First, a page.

Taser confiscated from Lawrence High student at school, district says
photo by: Mike Yoder
Story last updated at 8:43 p.m. Friday
Administrators at Lawrence High School confiscated a Taser from a student after it discharged on school property Thursday morning, district spokeswoman Julie Boyle said in an email to media Friday afternoon.
In a news release sent at 12:21 p.m. Friday, Boyle said a staff member “reported hearing the student discharge it while showing it to another student on campus as they were arriving to school” on Thursday. Boyle later clarified that the incident occurred “outside the building” and said the Taser “did not hit anything or anyone.” The student brought the Taser from home, Boyle said in response to follow-up questions.
“At the request of the parent to dispose of the Taser, a school administrator turned it over to a school resource officer,” Boyle wrote in the release. The district took disciplinary action “in accordance with Board Policy,” Boyle wrote.
The Journal-World heard about the incident through other sources earlier Friday and requested information from the Lawrence Police Department at 10:53 a.m. Friday.
No one was arrested in the incident and no report was made, Officer Derrick Smith said in an emailed response at 12:38 p.m. Friday. Smith said the Taser was “turned into found property” after it was provided to an officer at the school. Smith later clarified that “there has to be other elements involved with a Taser being discharged in order for it to be a criminal matter.” Possession of a Taser by a juvenile is not specifically addressed in the state’s criminal use of weapons statute, 21-6301.
It did not appear that the school district notified parents of Lawrence High students, other than the parents of the student directly involved.
When asked why the incident wasn’t reported for nearly a day and a half to media, and by extension parents and other members of the community, Boyle wrote that the district’s practice, “which is a courtesy we extend to media,” is to report incidents when schools ask for police assistance.
“This was not a police matter, other than they were asked to dispose of the Taser,” Boyle wrote, later noting that schools work with police when “an investigation has the potential to involve criminal activity.”
Boyle said the district did not inform parents and students because “not all student disciplinary matters merit notification of the entire school community.”
“Because of the way in which the LHS staff and administration managed this student disciplinary matter, it did not affect school safety nor did it disrupt the learning environment,” Boyle wrote.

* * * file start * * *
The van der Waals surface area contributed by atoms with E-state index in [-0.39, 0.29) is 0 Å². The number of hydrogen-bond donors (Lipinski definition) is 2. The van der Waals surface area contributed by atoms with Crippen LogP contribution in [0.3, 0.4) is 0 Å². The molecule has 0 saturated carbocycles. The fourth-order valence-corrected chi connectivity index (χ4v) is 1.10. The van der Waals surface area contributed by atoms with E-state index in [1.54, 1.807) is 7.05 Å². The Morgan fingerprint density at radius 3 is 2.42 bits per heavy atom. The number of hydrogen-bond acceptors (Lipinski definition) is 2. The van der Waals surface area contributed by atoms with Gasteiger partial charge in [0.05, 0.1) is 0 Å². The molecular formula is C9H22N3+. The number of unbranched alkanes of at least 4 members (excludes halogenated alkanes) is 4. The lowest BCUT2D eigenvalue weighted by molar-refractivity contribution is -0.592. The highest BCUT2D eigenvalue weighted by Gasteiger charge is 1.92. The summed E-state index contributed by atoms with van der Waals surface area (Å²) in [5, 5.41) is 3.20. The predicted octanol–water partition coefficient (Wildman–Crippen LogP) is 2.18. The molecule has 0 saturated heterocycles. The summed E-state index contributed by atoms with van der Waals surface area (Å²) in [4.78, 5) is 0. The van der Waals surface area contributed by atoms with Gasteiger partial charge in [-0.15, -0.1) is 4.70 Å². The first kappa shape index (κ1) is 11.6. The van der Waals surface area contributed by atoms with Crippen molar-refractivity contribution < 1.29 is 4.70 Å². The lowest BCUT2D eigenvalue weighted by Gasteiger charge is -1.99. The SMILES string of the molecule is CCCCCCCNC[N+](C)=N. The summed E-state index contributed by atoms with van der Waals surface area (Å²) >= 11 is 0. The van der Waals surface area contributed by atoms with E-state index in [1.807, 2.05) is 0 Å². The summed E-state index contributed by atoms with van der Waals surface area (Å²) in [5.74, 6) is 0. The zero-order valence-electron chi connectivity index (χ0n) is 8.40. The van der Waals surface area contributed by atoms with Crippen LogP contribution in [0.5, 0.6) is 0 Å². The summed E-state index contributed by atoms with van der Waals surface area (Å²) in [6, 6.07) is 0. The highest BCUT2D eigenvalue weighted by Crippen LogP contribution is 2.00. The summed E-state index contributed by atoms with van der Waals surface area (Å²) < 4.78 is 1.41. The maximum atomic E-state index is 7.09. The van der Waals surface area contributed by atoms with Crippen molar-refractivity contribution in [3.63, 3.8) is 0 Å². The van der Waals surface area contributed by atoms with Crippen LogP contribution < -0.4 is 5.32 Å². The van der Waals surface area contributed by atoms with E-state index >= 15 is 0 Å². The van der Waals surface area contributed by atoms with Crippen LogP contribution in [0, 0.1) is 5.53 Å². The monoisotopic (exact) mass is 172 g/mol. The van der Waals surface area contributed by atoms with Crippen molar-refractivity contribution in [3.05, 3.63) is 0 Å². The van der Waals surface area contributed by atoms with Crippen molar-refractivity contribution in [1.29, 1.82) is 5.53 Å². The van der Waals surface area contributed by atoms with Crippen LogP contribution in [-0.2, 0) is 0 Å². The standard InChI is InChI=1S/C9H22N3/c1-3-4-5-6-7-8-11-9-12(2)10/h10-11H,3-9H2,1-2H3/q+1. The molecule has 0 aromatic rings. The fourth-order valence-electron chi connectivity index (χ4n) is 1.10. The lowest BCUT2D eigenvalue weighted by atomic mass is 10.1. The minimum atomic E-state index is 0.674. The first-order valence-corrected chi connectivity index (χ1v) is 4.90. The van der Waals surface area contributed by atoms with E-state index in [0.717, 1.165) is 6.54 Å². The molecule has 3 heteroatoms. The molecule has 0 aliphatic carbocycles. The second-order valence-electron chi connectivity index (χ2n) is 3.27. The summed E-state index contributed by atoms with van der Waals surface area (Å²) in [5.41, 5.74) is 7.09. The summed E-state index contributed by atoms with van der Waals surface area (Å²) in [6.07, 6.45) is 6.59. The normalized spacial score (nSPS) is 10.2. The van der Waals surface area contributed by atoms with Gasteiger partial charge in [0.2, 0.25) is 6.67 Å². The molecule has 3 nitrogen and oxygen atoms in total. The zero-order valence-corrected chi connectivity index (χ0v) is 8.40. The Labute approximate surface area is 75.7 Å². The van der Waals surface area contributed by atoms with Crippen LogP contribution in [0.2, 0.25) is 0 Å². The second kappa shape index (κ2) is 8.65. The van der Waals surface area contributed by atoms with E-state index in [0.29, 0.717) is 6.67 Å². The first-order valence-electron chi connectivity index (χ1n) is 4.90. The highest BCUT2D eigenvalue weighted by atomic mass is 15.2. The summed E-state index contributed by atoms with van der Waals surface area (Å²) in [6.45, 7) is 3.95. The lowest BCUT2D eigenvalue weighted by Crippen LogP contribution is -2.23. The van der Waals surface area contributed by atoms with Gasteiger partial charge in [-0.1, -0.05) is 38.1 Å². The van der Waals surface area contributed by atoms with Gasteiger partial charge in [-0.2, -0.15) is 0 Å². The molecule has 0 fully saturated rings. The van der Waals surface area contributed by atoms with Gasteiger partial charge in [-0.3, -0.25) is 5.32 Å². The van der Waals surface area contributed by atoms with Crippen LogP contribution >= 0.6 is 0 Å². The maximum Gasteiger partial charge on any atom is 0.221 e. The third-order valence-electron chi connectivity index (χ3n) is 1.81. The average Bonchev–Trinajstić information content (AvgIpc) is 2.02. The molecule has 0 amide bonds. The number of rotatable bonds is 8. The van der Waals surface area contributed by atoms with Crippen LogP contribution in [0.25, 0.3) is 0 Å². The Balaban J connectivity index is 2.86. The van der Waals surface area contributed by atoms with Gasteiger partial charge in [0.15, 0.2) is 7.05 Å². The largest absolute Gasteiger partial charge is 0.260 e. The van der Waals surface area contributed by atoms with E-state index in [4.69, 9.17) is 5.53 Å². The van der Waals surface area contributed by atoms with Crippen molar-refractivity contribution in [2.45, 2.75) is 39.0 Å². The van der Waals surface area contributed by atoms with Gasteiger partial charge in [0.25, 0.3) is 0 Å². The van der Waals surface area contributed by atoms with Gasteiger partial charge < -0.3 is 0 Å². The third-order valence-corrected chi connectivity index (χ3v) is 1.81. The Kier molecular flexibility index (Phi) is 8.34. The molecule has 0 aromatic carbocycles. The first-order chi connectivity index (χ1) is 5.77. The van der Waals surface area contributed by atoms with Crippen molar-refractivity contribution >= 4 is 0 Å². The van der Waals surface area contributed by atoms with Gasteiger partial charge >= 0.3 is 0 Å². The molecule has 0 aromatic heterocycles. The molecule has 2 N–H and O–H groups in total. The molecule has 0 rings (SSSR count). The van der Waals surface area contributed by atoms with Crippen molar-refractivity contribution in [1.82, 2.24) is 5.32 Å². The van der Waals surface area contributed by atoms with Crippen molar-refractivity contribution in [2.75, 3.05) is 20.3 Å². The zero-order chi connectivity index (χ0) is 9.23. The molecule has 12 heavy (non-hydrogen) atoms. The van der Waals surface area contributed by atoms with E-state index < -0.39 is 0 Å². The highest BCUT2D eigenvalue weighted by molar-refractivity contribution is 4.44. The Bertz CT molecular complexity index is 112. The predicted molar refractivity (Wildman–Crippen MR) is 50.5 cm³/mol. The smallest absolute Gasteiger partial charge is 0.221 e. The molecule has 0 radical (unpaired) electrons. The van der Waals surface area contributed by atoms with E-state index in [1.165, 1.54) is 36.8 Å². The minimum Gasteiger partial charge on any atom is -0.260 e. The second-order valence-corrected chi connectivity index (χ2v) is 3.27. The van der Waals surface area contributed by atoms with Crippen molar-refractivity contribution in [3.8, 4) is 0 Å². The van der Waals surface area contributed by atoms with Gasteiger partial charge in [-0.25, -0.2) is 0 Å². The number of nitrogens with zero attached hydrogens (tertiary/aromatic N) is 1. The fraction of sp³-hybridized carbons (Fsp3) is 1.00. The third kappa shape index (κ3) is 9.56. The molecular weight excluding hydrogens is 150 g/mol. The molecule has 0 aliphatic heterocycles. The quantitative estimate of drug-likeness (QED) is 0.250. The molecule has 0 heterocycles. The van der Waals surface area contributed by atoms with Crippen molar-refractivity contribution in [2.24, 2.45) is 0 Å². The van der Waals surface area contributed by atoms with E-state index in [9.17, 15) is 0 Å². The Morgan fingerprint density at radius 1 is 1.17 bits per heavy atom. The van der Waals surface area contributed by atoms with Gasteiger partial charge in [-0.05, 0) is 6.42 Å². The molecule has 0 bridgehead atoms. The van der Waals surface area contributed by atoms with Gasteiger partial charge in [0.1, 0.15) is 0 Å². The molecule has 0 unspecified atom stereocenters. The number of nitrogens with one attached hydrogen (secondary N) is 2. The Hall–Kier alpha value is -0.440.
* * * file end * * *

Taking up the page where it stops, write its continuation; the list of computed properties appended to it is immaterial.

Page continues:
The Journal-World initially learned of the incident from members of the school community who viewed it as a safety issue.
The incident marks the third time in a little over a week that a student has reportedly brought a weapon to the Lawrence High campus.
One student was arrested Feb. 6 after allegedly having a gun in his backpack at the school. Another student was arrested Wednesday after allegedly stealing a gun from his mother and carrying it on his person at the school.
In written communication and a phone call with the Journal-World Friday, Boyle disputed the characterization of a Taser as a weapon.
However, state statute 72-6131 relating to student safety and discipline includes in its definition of a “weapon” “any electronic device designed to discharge immobilizing levels of electricity, commonly known as a stun gun.”
Lawrence school board policy JCDBB also includes in its definition “any electronic device designed to discharge immobilizing levels of electricity, commonly known as a stun gun.”
The board policy also states, “A student determined to be in possession of a weapon at school, on school property or at a school supervised activity shall be reported to the appropriate law enforcement agency(ies).”
In an email to the Journal-World just before 7:30 p.m. Friday, Boyle said that since her original response, the district has found that a stun gun is listed as a weapon both by the state and by board policy, which both include a broader definition of weapons than federal or criminal statutes.
Classes were not in session Friday because of a districtwide snow day.
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